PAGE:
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Bring any project to life with AR and coding
New school year, means new ideas to try in the classroom. Not only for our students to demonstrate their learning, but also for us, educators, to introduce or revisit a topic in a fun, creative and engaging way.
The Back to School 2023 Series this week has been amazing. Mandy Dempsey, Rachel Minns and Chantelle Sansness shared lots of great ideas to take back to the classroom, both on iPad and on Mac. Best of all, is that all of the content is available on demand until 31st of March on the Back to School Series page: http://apple.co/b2s23
Being able to create a unique learning experience for students is something I am very passionate about. With augmented reality and coding in Swift Playgrounds, I’ve been able to not only design alternative ways of presenting content for students, but have also given students the opportunity to create and expand their creativity through technology that may have seemed ‘too advanced’ or simply ‘out of this world’.
Today, teachers and students have access to tools like AR Makr, Reality Composer and Swift Playgrounds (all of which are free) allowing everyone to create fascinating teaching and learning experiences and build apps that bring ideas to life.
To help support your learning journey, here are some of the apps I used in the Back to School 2023 Series along with resources in the Apple Education Community. I encourage you to share additional ideas, ask any question, or post links to other great resources in the comment section at the bottom of this page. 👇🏽
If you are just getting started with augmented reality, AR Makr is a great starting point. With a simple to use interface, learners of all ages can get creating using one of the starter templates or create their own unique scene by linking in their design created within the app, in Keynote or even Tayasui Sketches School.
Everyone Can Get Augmented Early Learners Teacher’s Guide by Lyndsey Stuttard is a fantastic resource for those wanting to come up with ideas on how to use AR in the Early Years. I love how she explores lots of different AR tools along with different lesson ideas you can modify to best suit your learning environment. Thanks Lyndsey!
This post by ToriSS showcases how AR Makr is used in a Year 7 English class. She does a great job highlighting Keynote as an addition to her project, along with a mini tutorial of how she used it. She then provided student samples and stepped through the process her an her students went through to complete their digital diorama. Thanks Tori!
Now, if you want to take your AR learning experience a few steps further, Reality Composer is the way to go.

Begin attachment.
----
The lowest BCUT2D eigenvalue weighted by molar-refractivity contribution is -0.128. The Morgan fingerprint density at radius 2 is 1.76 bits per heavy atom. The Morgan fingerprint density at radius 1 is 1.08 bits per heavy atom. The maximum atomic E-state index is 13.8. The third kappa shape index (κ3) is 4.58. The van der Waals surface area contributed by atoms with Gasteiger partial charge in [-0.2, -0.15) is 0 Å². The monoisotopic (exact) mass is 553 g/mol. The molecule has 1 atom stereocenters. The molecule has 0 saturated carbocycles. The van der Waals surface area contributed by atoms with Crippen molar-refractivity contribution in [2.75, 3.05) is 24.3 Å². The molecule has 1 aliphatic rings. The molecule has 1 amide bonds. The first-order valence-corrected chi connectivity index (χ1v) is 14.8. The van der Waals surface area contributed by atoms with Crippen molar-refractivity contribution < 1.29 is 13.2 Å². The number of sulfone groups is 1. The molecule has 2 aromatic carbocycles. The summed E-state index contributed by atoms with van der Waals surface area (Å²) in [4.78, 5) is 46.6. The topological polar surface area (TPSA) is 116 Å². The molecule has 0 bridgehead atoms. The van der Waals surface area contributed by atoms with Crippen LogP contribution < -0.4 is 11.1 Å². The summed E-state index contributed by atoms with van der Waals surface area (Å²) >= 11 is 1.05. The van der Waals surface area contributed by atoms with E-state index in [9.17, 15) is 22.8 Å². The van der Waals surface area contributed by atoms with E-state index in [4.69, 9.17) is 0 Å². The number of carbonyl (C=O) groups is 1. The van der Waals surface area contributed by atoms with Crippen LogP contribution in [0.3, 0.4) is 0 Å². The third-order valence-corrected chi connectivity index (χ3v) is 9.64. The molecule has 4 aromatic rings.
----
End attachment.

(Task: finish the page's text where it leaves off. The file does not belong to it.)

Below is an example from a Year 6 student at Mount Sinai College, an Apple Distinguished School in Sydney. Can you guess who this student did her research on?
Talk about having a creative mind! What an awesome and interactive way of showcasing some of the information she researched through a different medium using both the physical and digital environment.
Not too far from Mount Sinai College, a creative educator Alison Mullens shared how her students in Years 3/4 and students in Years 5 & 6 created AR experiences for a school community Art Show. How cool is that? Thanks Alison!
And while we are talking about creative minds, here’s an amazing example from APLS Michelle Forrester - Animation for Immersive Learning: From Keynote to Reality Composer. Not only is her Keynote example absolutely amazing, but creating an immersive 3D experience in Reality Composer is simply phenomenal. Thanks Michelle!
Where do you get started and where do you find other examples? Luckily for all of us, APLS Paul Hamilton has done an amazing job over the years sharing lots of creative ideas of how to use augmented reality. Here’s a post from Paul with a range of resources to help anyone who want to tinker in this space. Whether you are just starting or you are quite familiar with AR, I’m sure there will be something new Paul could share with you. Thanks Paul!
Ahead of starting this new school year, I have spent the last few weeks reflecting on many amazing experiences I had last year. One that stands out is the Everyone Can Code programme I was a part of. Through this experience, I learned that in deed, everyone can in fact code, and Swift Playgrounds enables everyone interested in learning, exactly how to get started and develop your very first app.
Full disclosure, I do not come from a computer science background, so while it took a bit of trial and error and tinkering around, I have found coding in Swift Playgrounds a great teaching and learning tool. Not to mentioned, it is also fun. 🤓
In the Back to School 2023 workshop I showcase how I used Swift Playgrounds to create a fully functioning app around Green Energy for a Year 8 class. Don’t forget, this will be available on demand until March 31st.
However, there are so many great resources should you want to explore even further.
Apple’s Teaching Code site is full of extraordinary resources available for all educators. Whether you want A Quick Start to Code , Download the Everyone Can Code Design Journal, or you want more in-depth resources like the Everyone Can Code Adventure Guides in Apple Books, this is a great landing page to learn more around teaching and learning code with Apple.
Should you want to jump straight into creating your first app with Swift Playgrounds, APLS Matt Richards - App Development in Swift Playground for iPad has done an excellent job guiding teachers and students through step by step tutorials. Thanks Matt!
Now your turn…
How have you used any of the tools above? Are there any resources you can share with us? Please post in the comment section below. 👇🏽
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